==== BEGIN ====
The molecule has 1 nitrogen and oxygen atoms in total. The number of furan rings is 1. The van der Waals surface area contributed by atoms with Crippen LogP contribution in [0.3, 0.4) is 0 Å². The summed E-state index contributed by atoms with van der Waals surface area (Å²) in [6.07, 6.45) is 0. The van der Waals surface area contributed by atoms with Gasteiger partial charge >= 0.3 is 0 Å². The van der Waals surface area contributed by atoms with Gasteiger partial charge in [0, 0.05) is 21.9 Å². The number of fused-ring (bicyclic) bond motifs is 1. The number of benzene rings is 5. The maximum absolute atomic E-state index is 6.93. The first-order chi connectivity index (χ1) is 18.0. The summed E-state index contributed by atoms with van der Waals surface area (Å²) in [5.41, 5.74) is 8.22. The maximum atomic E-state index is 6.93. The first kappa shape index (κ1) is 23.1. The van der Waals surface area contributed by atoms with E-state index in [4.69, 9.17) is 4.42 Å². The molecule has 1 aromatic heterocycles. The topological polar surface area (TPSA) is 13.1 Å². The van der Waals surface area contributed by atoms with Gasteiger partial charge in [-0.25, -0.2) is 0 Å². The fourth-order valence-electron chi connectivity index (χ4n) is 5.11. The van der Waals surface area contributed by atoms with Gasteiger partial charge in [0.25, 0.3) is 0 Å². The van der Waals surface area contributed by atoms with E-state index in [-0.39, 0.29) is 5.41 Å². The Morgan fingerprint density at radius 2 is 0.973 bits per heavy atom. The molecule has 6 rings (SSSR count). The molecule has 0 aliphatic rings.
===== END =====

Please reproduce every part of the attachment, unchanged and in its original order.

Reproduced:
The molecule has 1 nitrogen and oxygen atoms in total. The number of furan rings is 1. The van der Waals surface area contributed by atoms with Crippen LogP contribution in [0.3, 0.4) is 0 Å². The summed E-state index contributed by atoms with van der Waals surface area (Å²) in [6.07, 6.45) is 0. The van der Waals surface area contributed by atoms with Gasteiger partial charge >= 0.3 is 0 Å². The van der Waals surface area contributed by atoms with Gasteiger partial charge in [0, 0.05) is 21.9 Å². The number of fused-ring (bicyclic) bond motifs is 1. The number of benzene rings is 5. The maximum absolute atomic E-state index is 6.93. The first-order chi connectivity index (χ1) is 18.0. The summed E-state index contributed by atoms with van der Waals surface area (Å²) in [5.41, 5.74) is 8.22. The maximum atomic E-state index is 6.93. The first kappa shape index (κ1) is 23.1. The van der Waals surface area contributed by atoms with E-state index in [4.69, 9.17) is 4.42 Å². The molecule has 1 aromatic heterocycles. The topological polar surface area (TPSA) is 13.1 Å². The van der Waals surface area contributed by atoms with Gasteiger partial charge in [-0.25, -0.2) is 0 Å². The fourth-order valence-electron chi connectivity index (χ4n) is 5.11. The van der Waals surface area contributed by atoms with Gasteiger partial charge in [0.25, 0.3) is 0 Å². The van der Waals surface area contributed by atoms with E-state index in [-0.39, 0.29) is 5.41 Å². The Morgan fingerprint density at radius 2 is 0.973 bits per heavy atom. The molecule has 6 rings (SSSR count). The molecule has 0 aliphatic rings.